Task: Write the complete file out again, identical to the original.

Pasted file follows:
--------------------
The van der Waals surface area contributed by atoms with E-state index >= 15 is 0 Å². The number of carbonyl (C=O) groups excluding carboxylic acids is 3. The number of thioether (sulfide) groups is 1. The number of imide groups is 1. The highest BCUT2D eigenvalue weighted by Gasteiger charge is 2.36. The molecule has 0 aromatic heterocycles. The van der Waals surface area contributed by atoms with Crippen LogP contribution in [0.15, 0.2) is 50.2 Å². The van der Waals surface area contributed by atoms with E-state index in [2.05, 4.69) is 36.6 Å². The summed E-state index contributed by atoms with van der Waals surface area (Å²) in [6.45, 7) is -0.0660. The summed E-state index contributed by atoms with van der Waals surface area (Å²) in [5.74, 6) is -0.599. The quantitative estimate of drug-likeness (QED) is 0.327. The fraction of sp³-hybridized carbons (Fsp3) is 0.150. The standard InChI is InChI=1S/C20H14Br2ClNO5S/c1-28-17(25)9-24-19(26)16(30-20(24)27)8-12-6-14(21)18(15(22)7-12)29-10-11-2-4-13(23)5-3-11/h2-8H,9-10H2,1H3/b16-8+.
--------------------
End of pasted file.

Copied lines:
The van der Waals surface area contributed by atoms with E-state index >= 15 is 0 Å². The number of carbonyl (C=O) groups excluding carboxylic acids is 3. The number of thioether (sulfide) groups is 1. The number of imide groups is 1. The highest BCUT2D eigenvalue weighted by Gasteiger charge is 2.36. The molecule has 0 aromatic heterocycles. The van der Waals surface area contributed by atoms with Crippen LogP contribution in [0.15, 0.2) is 50.2 Å². The van der Waals surface area contributed by atoms with E-state index in [2.05, 4.69) is 36.6 Å². The summed E-state index contributed by atoms with van der Waals surface area (Å²) in [6.45, 7) is -0.0660. The summed E-state index contributed by atoms with van der Waals surface area (Å²) in [5.74, 6) is -0.599. The quantitative estimate of drug-likeness (QED) is 0.327. The fraction of sp³-hybridized carbons (Fsp3) is 0.150. The standard InChI is InChI=1S/C20H14Br2ClNO5S/c1-28-17(25)9-24-19(26)16(30-20(24)27)8-12-6-14(21)18(15(22)7-12)29-10-11-2-4-13(23)5-3-11/h2-8H,9-10H2,1H3/b16-8+.